SignalCable offers these for their cables, when someone is looking for a very good but not too expensive solution, they do their job right.
Really good are the Eichmann Phono Pods for aftermarket modification, when someone reads this and is looking for a top connector, go for these.
I know someone who makes homemade interconnects that are very much based on the less-metal-is-better concept for the contact points. The hot pin for the RCA is a small hollow piece of metal that he gets from busting up old tube sockets. That metal tube is soldered to his wire on both ends. He makes two such hot wires for a stereo pair and then uses a single piece of bare wire to connect the chassis' of his two components together for a ground connection (i.e., two hot wires and a common ground). The wire itself looks like magnet wire to me.

This ultra cheap interconnect work extremely well, at least for line level connections (did not hear it as a phono connection), although it is quite delicate and messy. I have no idea as to how important is the low mass aspect of the hot pin to the particular "sound" of this homemade interconnect, but, I do know that the whole thing was very nice sounding in a tube-based system.
My issue with the Eichmanns is the plastic as a dielectric. The same argument is for the mass of a metal plug. Both have their sonic colorations.
Well since starting this thread a lot has changed...

Keith Louis Eichmann(KLE), inventor of the Eichmann Bullet RCA has introduced an entirely new line of products.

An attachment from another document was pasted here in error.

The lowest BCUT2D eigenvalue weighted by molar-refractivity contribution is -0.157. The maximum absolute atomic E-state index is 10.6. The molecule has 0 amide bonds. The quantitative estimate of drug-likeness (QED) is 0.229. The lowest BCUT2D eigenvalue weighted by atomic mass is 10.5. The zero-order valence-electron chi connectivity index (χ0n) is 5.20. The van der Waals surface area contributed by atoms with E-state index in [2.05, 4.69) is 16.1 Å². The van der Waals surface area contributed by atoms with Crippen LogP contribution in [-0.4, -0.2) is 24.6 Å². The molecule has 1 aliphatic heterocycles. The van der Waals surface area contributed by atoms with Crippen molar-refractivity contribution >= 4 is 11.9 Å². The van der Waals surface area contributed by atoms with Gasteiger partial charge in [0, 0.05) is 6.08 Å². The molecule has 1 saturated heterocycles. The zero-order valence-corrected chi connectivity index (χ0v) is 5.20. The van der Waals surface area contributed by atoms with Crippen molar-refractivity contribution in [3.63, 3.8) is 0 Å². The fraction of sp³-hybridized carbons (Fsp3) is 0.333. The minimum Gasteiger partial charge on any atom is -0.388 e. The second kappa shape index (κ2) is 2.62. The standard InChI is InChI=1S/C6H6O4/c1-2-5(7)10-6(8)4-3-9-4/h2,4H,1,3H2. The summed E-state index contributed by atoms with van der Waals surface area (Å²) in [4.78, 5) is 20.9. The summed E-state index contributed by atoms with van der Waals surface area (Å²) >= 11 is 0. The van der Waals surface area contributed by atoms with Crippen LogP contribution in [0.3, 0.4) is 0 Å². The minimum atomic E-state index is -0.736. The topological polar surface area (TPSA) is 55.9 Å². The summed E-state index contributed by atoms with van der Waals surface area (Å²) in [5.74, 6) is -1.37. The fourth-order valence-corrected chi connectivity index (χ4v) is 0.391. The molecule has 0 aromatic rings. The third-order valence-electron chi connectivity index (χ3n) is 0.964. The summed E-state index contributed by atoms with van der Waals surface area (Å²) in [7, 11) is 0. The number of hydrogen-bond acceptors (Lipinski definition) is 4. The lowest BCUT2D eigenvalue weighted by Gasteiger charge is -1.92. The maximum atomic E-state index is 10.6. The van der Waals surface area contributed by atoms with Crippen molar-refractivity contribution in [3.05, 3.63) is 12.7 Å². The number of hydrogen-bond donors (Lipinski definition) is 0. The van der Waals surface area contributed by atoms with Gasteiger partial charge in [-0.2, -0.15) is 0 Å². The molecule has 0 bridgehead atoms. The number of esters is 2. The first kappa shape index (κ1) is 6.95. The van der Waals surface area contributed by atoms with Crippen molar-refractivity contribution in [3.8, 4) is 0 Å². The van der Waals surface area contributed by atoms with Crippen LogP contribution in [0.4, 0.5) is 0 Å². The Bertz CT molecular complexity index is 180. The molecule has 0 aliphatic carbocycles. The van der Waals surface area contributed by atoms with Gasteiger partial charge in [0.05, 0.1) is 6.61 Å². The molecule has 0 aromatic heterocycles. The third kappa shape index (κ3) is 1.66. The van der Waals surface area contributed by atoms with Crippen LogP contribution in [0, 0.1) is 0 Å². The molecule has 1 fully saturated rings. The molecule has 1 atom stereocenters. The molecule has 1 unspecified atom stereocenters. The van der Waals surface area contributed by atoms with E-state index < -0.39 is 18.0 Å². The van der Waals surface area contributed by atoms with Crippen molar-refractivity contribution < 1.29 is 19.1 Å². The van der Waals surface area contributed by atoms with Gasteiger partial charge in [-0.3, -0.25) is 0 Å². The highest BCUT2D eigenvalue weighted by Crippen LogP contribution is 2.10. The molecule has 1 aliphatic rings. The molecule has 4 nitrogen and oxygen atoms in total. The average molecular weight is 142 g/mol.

The Harmony Plug range of products are a completely new design - and with that comes significant performance improvements over his previous RCA products.

In addition to the new RCA's, KLE has introduced a range of interconnect and speaker cable products which perform to an extremely high level.

They are so good that I have now replaced all of the RCA's on my interconnects and replaced one of those interconnects with the Essense gZero6 interconnect.

His Essense gZero3 speaker cables also provide and incredible improvement across the board. But if money is no object, try the gZero6 - a superb performer

Should I be selecting all my audio-eggs from one manufacturers basket?

Well, when they trounce the competition, why not!

Just Google "KLE Innovations" and take a look at their product lineup, there's something to suit most budgets and they all perform extremely well

Give them a try - you won't go back to your old products:-)

I used the ETI (formerly Eichmann) connectors for nearly 10 years on all of my previous RCA cable designs.
Before deciding on the Eichmann I experimented with every connector available and found that the ETI connectors had virtually no negative effects on cable design.
Unfortunately availability became an issue and therefore, had a specific RCA connector made for me to mate with my designs.
Recently a client of mine asked if I would replace the ETI connectors with the KLE connectors on his older cables.
Needless to say I was very impressed with Keith's new connector.
I now offer the KLE RCA connector as an option on some of my designs and also plan on offering a KLE upgrade to clients who have older cables that use the ETI connectors.
I say good job KLE !

I used to have the same amp. Back in one of your early posts, you said that you converted a pair of rca IC's to din. I was told you couldn't do that by the dealer because the din cables that Naim uses has more conductors. I believe he said there were 4. The only cable that they knew of that would work was the Nordost flat line cables because you can divide the conductors up however you need to. It made sense to me at the time, but you've obviously proved them wrong. If there were 4 conductors needed, how were you able to make the cable work properly?